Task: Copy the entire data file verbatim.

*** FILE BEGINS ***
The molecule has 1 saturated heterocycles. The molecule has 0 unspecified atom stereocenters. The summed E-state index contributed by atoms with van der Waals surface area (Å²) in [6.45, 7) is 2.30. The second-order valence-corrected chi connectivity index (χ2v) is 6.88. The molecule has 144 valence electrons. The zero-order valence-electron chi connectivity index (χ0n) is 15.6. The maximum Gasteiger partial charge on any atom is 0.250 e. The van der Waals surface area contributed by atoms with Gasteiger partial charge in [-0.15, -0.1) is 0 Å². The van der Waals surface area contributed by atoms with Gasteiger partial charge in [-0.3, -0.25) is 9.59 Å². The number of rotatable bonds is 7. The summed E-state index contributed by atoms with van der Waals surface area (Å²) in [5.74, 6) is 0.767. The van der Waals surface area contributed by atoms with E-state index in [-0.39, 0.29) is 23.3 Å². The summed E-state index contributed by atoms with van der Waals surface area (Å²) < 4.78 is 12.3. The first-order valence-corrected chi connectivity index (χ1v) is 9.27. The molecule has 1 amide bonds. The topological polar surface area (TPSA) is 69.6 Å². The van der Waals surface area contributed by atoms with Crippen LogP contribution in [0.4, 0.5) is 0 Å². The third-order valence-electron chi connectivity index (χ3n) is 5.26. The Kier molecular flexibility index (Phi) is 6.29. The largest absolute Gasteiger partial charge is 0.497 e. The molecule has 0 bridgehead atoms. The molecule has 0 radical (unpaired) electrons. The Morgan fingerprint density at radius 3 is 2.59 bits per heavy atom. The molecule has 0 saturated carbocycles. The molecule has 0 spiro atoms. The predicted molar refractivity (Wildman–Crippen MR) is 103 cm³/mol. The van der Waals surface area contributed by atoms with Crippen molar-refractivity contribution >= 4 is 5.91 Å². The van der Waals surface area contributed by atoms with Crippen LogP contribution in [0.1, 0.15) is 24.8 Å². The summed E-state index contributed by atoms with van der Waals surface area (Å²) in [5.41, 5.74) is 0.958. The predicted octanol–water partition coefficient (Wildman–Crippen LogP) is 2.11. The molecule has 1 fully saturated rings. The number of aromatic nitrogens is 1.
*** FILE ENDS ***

The molecule has 1 saturated heterocycles. The molecule has 0 unspecified atom stereocenters. The summed E-state index contributed by atoms with van der Waals surface area (Å²) in [6.45, 7) is 2.30. The second-order valence-corrected chi connectivity index (χ2v) is 6.88. The molecule has 144 valence electrons. The zero-order valence-electron chi connectivity index (χ0n) is 15.6. The maximum Gasteiger partial charge on any atom is 0.250 e. The van der Waals surface area contributed by atoms with Gasteiger partial charge in [-0.15, -0.1) is 0 Å². The van der Waals surface area contributed by atoms with Gasteiger partial charge in [-0.3, -0.25) is 9.59 Å². The number of rotatable bonds is 7. The summed E-state index contributed by atoms with van der Waals surface area (Å²) in [5.74, 6) is 0.767. The van der Waals surface area contributed by atoms with E-state index in [-0.39, 0.29) is 23.3 Å². The summed E-state index contributed by atoms with van der Waals surface area (Å²) < 4.78 is 12.3. The first-order valence-corrected chi connectivity index (χ1v) is 9.27. The molecule has 1 amide bonds. The topological polar surface area (TPSA) is 69.6 Å². The van der Waals surface area contributed by atoms with Crippen LogP contribution in [0.4, 0.5) is 0 Å². The third-order valence-electron chi connectivity index (χ3n) is 5.26. The Kier molecular flexibility index (Phi) is 6.29. The largest absolute Gasteiger partial charge is 0.497 e. The molecule has 0 bridgehead atoms. The molecule has 0 radical (unpaired) electrons. The Morgan fingerprint density at radius 3 is 2.59 bits per heavy atom. The molecule has 0 saturated carbocycles. The molecule has 0 spiro atoms. The predicted molar refractivity (Wildman–Crippen MR) is 103 cm³/mol. The van der Waals surface area contributed by atoms with Crippen molar-refractivity contribution >= 4 is 5.91 Å². The van der Waals surface area contributed by atoms with Crippen LogP contribution in [0.1, 0.15) is 24.8 Å². The summed E-state index contributed by atoms with van der Waals surface area (Å²) in [5.41, 5.74) is 0.958. The predicted octanol–water partition coefficient (Wildman–Crippen LogP) is 2.11. The molecule has 1 fully saturated rings. The number of aromatic nitrogens is 1.